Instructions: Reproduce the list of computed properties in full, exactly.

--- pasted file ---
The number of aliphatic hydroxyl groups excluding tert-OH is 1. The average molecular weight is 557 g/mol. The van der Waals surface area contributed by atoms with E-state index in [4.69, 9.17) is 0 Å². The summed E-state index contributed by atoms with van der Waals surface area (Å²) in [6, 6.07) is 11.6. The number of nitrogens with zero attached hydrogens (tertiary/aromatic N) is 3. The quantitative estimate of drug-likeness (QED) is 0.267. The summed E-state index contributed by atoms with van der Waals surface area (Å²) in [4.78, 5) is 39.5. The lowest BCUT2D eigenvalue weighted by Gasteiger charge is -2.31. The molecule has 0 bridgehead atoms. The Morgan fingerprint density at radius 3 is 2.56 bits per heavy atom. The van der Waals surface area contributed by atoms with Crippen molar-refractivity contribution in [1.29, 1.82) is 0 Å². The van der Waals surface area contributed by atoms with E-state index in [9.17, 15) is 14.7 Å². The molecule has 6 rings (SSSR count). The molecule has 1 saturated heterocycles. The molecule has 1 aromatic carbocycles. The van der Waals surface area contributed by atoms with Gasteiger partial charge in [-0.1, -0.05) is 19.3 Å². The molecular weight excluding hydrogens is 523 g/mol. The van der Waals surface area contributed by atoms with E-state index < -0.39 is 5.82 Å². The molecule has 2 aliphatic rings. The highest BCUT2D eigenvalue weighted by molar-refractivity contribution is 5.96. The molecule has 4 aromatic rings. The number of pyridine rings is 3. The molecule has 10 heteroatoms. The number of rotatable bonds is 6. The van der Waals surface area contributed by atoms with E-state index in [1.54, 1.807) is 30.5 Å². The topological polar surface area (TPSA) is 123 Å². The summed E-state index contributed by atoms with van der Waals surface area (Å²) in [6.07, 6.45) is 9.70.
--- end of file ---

The number of aliphatic hydroxyl groups excluding tert-OH is 1. The average molecular weight is 557 g/mol. The van der Waals surface area contributed by atoms with E-state index in [4.69, 9.17) is 0 Å². The summed E-state index contributed by atoms with van der Waals surface area (Å²) in [6, 6.07) is 11.6. The number of nitrogens with zero attached hydrogens (tertiary/aromatic N) is 3. The quantitative estimate of drug-likeness (QED) is 0.267. The summed E-state index contributed by atoms with van der Waals surface area (Å²) in [4.78, 5) is 39.5. The lowest BCUT2D eigenvalue weighted by Gasteiger charge is -2.31. The molecule has 0 bridgehead atoms. The Morgan fingerprint density at radius 3 is 2.56 bits per heavy atom. The van der Waals surface area contributed by atoms with Crippen molar-refractivity contribution in [1.29, 1.82) is 0 Å². The van der Waals surface area contributed by atoms with E-state index in [9.17, 15) is 14.7 Å². The molecule has 6 rings (SSSR count). The molecule has 1 saturated heterocycles. The molecule has 1 aromatic carbocycles. The van der Waals surface area contributed by atoms with Gasteiger partial charge in [-0.1, -0.05) is 19.3 Å². The molecular weight excluding hydrogens is 523 g/mol. The van der Waals surface area contributed by atoms with E-state index < -0.39 is 5.82 Å². The molecule has 2 aliphatic rings. The highest BCUT2D eigenvalue weighted by molar-refractivity contribution is 5.96. The molecule has 4 aromatic rings. The number of pyridine rings is 3. The molecule has 10 heteroatoms. The number of rotatable bonds is 6. The van der Waals surface area contributed by atoms with E-state index in [1.54, 1.807) is 30.5 Å². The topological polar surface area (TPSA) is 123 Å². The summed E-state index contributed by atoms with van der Waals surface area (Å²) in [6.07, 6.45) is 9.70.